For two decades, JL Audio has offered creative sound solutions to the boating industry. Now they’re doing the same for golf cars.
To say that JL Audio makes speakers is not exactly inaccurate. Radios and speakers are the products that the company sends out into the world. But this company, with facilities in three corners of the United States, has a large enough in-house operation that “radio and speaker company” doesn’t quite cover it. And that size and diversity means that JL, which for two decades has built relationships in the boating industry, was able to switch easily into the golf car market thanks to work with industry leader Nivel.
“We operate out of three states, but our main manufacturing facility is based in Miramar, Florida,” JL’s Bryatt Fischer says. The Miramar facility is 150,000 square feet and nine assembly lines. Miramar is in Broward County, southwest of Fort Lauderdale, the de facto yachting and boating capital of the United States. “If you’re buying a center-console boat, there’s a good chance it’s made in South Florida,” Fischer says.
That works well with a company with deep ties to the boating industry. JL works with just about every sort of boat company there is. “We deal with partners that build 13 boats a year to 13 a week,” Fischer says.
With such a large operation – JL also has facilities in Arizona and Oregon – the company is able to do all sorts of work in-house. They can make fiberglass products, which means they can do things like woofer enclosures themselves. They do finishing in-house, as well as carpeting. There’s a spray booth, and there’s a woodshop for wooden enclosures. They work in metal for prototyping and building fixtures and assembly parts. There’s also secondary machines and casting. They also make their own harnesses and connectors for enclosures.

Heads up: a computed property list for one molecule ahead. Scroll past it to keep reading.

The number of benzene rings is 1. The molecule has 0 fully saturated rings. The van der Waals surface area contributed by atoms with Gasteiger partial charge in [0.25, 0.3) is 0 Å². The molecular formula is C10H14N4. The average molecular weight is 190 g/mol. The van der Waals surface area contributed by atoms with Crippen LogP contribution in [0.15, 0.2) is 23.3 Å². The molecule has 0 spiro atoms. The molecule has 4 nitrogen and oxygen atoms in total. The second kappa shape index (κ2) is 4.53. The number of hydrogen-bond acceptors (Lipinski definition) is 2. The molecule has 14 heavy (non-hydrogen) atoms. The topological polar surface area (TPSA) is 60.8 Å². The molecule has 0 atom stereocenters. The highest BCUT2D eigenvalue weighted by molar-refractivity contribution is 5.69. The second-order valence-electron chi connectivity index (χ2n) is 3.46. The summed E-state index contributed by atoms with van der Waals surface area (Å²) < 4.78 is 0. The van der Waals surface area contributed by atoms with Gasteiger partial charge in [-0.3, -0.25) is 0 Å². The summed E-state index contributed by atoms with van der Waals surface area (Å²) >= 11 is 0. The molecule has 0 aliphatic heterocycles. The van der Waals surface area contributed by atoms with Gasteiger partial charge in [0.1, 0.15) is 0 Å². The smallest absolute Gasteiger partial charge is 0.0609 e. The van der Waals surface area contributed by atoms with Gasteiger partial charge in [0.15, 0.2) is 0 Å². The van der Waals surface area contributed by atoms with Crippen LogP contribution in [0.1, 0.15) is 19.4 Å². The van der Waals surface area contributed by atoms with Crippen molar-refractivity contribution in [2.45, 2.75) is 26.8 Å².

Basically, they don’t just make the speakers, they do everything that needs doing to get the speakers into a vehicle and looking good.
“We have a wide range of manufacturing capabilities,” Fischer says.
To make all that in-house capability work, JL is highly engineer-led. That includes a chief loudspeaker engineer, testing engineers, industrial designers, a team in Arizona that deals solely with electrical and more. Software and firmware is handled from the Portland, Oregon office.
“We are an engineering-driven company,” Fischer says.
That in-house capability, engineer-focused outlook and 20-year relationship with the boating industry meant that JL transitioned easily when they had the opportunity to get into the boating industry.
“The relationship with Nivel is relatively new; however, the products we’re using are not,” Fischer says.
For golf cars, they’ve focused on their Mediamaster 50 radio. It’s multizone, designed for a boat where you have different listening environments throughout. Obviously that’s not an issue on a golf car – but it does mean you can have the option of internal speakers, overhead, etc. It’s all digital, so music can be accessed via thumbdrive, Bluetooth or, you know, any of the other ways of listening to music digitally that exist now.
For speakers, they’re focusing on the M3. In the marine market, it’s their entry-level product. It’s an efficient speaker – a “price point-driven speaker solution,” Fischer says – and it makes sense for golf cars. It’s possible to add amps if a customer wants to increase sound levels or overall output.
The M3 comes in two sizes; for golf cars, they focus primarily on the smaller of the two. “Once you get into boats,” Fischer says, “you need larger diameter speakers that are going to produce more midrange, midbase sounds if you’re not accompanying them with a subwoofer.” With the close proximity of the golf car, this is less of an issue.
Broadly speaking, the golf car industry has been a seamless, organic transition for a company used to the marine world. Products made for boats need to be hardy and reliable, able to withstand plenty of contact with the elements. The marine industry has high standards in areas such as salt-fog and UV exposure; products like the M3 exceed them. That dovetails nicely with golf cars. “We make a product that is going to perform well on a day-to-day basis,” Fischer says, “but also last for years.”